Two prominent media outlets, USA Today and Governing.com, have recently run stories that trumpet increased state and local government hiring. But both outlets make crucial errors in their calculations.
This morning’s jobs report revealed that 79,000 net new jobs were created in the country in May, nearly 50 percent below the consensus forecast of 150,000. Almost immediately following the release, there were loud and insistent calls for another round of monetary and fiscal stimulus. “Job growth stumbles again, raising pressure on Fed,” the Reuters headline ran. My fellow Reuters blogger Felix Salmon called for immediate federal stimulus funded by more debt issuance. Felix’s rationale, like many others’, is that with U.S. borrowing costs so low, stimulating current economic activity is a higher priority than worrying about paying down the debt in the future. Or to put it differently, a little more debt is preferable to enduring the economic pain of the economy rightsizing itself.
The $25 billion mortgage-fraud settlement that was announced yesterday came after 18 months of coordinated action by the Department of Justice, the Department of Housing and Urban Development and 49 state attorneys-general. The settlement is carved up so that homeowners and governments at the state and federal levels each receive some compensation. Given the scale of national losses, it’s a tiny penalty for banks that engaged in egregious servicing and foreclosure practices, and it will do little to repair the widespread economic damage.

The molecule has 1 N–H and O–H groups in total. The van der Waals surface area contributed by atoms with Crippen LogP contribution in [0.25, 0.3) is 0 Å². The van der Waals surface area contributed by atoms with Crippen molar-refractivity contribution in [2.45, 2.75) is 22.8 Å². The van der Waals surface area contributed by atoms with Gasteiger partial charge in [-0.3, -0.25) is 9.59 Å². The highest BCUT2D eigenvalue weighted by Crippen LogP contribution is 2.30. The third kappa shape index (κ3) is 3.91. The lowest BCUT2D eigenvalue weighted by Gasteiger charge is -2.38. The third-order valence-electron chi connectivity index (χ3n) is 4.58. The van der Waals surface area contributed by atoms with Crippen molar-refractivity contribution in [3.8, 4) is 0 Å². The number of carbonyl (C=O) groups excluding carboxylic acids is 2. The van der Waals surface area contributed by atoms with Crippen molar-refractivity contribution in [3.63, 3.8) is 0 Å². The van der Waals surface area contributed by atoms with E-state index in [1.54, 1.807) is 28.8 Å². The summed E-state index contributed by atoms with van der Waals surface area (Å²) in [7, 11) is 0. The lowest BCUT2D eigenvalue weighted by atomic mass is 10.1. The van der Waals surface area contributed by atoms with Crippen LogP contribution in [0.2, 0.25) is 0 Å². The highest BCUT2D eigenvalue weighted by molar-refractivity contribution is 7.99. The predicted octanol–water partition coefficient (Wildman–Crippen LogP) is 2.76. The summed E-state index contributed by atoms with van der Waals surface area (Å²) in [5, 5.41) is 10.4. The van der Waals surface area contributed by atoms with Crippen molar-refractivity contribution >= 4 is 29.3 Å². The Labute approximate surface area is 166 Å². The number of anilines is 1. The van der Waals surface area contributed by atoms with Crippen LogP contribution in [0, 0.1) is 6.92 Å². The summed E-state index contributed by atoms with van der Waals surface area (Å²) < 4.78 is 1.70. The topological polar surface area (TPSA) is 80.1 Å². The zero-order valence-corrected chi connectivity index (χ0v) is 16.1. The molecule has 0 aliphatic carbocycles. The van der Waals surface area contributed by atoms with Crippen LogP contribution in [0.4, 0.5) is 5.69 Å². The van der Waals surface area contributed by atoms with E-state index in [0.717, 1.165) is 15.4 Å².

This great graphic from Visually maps the public’s great discontent with the federal government using data from the Pew Research Center. It’s hard to imagine the numbers being any worse than this: 11 percent of the public is satisfied with the officials in Washington, DC.
Thumbs down on President Obama’s infrastructure bank
The Bond Buyer is reporting that U.S. transporation groups have given the thumbs down to President Obama’s proposed infrastructure bank. The core repayment mechanism for loans guaranteed by the proposed bank would be user fees and tolls. This contrasts to the current methods, which involve state and local governments borrowing in the municipal market to fund projects or the federal government collecting gasoline taxes to fund highway infrastructure. Given the growing opposition globally to the privatization of public assets, the core purpose of the infrastructure bank is bound to create more unease among public players and citizens. From the Bond Buyer: